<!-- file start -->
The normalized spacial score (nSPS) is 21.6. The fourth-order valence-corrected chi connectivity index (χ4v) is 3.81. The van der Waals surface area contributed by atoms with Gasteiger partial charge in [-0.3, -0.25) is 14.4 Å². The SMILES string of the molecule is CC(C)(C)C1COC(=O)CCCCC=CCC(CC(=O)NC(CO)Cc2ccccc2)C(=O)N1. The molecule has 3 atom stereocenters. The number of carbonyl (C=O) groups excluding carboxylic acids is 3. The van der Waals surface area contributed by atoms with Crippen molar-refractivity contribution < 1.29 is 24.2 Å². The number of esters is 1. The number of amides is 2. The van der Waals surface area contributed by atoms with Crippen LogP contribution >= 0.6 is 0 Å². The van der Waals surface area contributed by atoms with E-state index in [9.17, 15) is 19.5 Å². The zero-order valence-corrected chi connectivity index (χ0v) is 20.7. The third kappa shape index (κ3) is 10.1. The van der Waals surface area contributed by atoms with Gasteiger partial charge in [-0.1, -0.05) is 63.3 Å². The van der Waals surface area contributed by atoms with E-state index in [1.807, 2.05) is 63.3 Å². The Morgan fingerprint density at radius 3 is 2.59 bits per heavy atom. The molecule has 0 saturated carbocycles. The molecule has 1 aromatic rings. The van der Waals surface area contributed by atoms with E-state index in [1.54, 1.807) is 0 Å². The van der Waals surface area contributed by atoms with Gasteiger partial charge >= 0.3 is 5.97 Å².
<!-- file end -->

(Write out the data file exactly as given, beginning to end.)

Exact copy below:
The normalized spacial score (nSPS) is 21.6. The fourth-order valence-corrected chi connectivity index (χ4v) is 3.81. The van der Waals surface area contributed by atoms with Gasteiger partial charge in [-0.3, -0.25) is 14.4 Å². The SMILES string of the molecule is CC(C)(C)C1COC(=O)CCCCC=CCC(CC(=O)NC(CO)Cc2ccccc2)C(=O)N1. The molecule has 3 atom stereocenters. The number of carbonyl (C=O) groups excluding carboxylic acids is 3. The van der Waals surface area contributed by atoms with Crippen molar-refractivity contribution < 1.29 is 24.2 Å². The number of esters is 1. The number of amides is 2. The van der Waals surface area contributed by atoms with Crippen LogP contribution >= 0.6 is 0 Å². The van der Waals surface area contributed by atoms with E-state index in [9.17, 15) is 19.5 Å². The zero-order valence-corrected chi connectivity index (χ0v) is 20.7. The third kappa shape index (κ3) is 10.1. The van der Waals surface area contributed by atoms with Gasteiger partial charge in [-0.1, -0.05) is 63.3 Å². The van der Waals surface area contributed by atoms with E-state index in [1.807, 2.05) is 63.3 Å². The Morgan fingerprint density at radius 3 is 2.59 bits per heavy atom. The molecule has 0 saturated carbocycles. The molecule has 1 aromatic rings. The van der Waals surface area contributed by atoms with E-state index in [1.54, 1.807) is 0 Å². The van der Waals surface area contributed by atoms with Gasteiger partial charge >= 0.3 is 5.97 Å².